Haney, who represents the Tenderloin and South of Market neighborhoods, said that while he's a "very, very, very loud and active proponent" of supervised consumption sites, "this cannot be done haphazardly or with shortcuts."
"This is not at all my ideal procedure to say the least," Haney said, saying some constituents may feel the city is telling them, 'We're buying the building and, well, we'll talk to you about it later.'
"This would not be my preference, doing it this way," he added.
Nonetheless, Haney felt that "this is a property that can meet the needs" of the city in creating a supervised injection facility, and so the resolution was amended so that the budget committee will have to hear back regarding an outline of services and a timeline in the next three months.
Many people phoned in to public comment to declare their support for the purchase. Only one person was opposed.
Jacob Turner of Oakland said that "I have lost friends, classmates and much of my community to overdoses."
"Every day, we lose two people to overdoses in San Francisco," Turner said. "Please implement the acquisition at Geary and Hyde."
McCoy called in to say that "in my 20s, I spent a large portion of my time in the Tenderloin. I injected drugs wherever I could. ... I had an untreated AIDS diagnosis and was constantly being seen at local hospitals.
"I would have definitely used a safe consumption site because I didn't want to use in the street," McCoy said. "When you're dead, you don't get second chances."
The one caller who was opposed was a Tenderloin resident who only went by the name Lee. He said that District 6 is already saturated with drug use.
"And now you want to put more in D6?" Lee asked. "You're making it a Disneyland for drug users."
Haney responded that the site may decrease public drug use. Safaí said that as the overdose crisis continues to get worse, "we need to be going more to try new things more aggressively."
"I've never seen it this way in 21 years," he said of San Francisco.
The amendments and resolution then passed 3-0.
Two of the three other Assembly candidates in the race, Thea Selby, a straight ally who is a City College of San Francisco trustee, and Bilal Mahmood, a straight ally who is a former Obama administration official, responded to a request for comment.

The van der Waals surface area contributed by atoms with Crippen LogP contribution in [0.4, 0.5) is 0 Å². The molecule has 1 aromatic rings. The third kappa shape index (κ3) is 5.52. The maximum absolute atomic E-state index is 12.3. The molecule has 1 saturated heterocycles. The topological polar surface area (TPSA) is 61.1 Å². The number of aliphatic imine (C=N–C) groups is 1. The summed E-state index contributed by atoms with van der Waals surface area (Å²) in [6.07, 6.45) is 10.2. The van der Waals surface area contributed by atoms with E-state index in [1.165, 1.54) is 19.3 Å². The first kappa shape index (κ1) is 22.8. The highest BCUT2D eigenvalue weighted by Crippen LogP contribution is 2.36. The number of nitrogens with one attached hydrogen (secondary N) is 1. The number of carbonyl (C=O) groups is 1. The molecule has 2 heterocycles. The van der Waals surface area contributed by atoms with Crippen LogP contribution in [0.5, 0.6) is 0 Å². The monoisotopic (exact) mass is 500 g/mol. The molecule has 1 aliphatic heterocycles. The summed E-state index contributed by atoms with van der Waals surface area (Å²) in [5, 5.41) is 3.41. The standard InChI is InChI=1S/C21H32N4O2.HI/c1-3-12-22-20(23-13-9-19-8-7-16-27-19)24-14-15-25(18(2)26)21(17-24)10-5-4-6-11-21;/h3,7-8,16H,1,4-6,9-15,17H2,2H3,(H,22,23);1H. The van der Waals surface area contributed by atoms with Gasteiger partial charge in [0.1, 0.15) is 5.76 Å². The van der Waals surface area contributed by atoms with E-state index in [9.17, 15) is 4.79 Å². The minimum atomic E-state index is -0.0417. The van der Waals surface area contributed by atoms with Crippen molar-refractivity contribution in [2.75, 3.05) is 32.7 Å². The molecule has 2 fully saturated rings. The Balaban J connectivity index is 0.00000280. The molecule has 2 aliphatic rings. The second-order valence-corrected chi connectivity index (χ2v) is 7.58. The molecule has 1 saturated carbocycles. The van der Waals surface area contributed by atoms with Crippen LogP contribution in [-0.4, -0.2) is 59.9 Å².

Selby critiqued the proposal to buy a new building for the site.
"I support safe injection sites as a part of our efforts to halt the horrific deaths occurring in our streets," Selby said. "I would prefer the sites be located within existing facilities so they can get off the ground quickly. I think the community needs to be involved in the process to balance making sure the services are where there is greatest need, and that our most vulnerable neighbors are secure."
Mahmood said that a safe consumption site must be paired with tougher law enforcement action, particularly against drug dealers when their product turns out to be lethal.
"I am in favor of this proposal and safe consumption sites as part of a holistic plan to address our opioid epidemic. While not a panacea, they have proven to be effective at curtailing overdoses and getting our most disadvantaged off the streets," Mahmood stated. "We need to not lose sight though of ensuring we take a holistic approach to solving our opioid epidemic. We need to provide more stable housing, abstinence treatment for those who are ready for it, and hold dealers accountable — even with charges of manslaughter — to ensure the supply of drugs is reduced as well."
Assembly candidate David Campos, a gay man who is currently on leave as chief of staff to San Francisco District Attorney Chesa Boudin, did not respond to a request for comment.
The Alice B. Toklas LGBTQ Democratic Club will have a town hall on overdoses Wednesday, December 8, from 7 to 8:30 p.m. at Manny's, the gay-owned cafe and event space at 3092 16th Street in the Mission district.
Updated, 12/8/21: This article has been updated to include comments from Assembly candidate Thea Selby.
Updated, 12/9/21: This article has been updated to include comments from Assembly candidate Bilal Mahmood.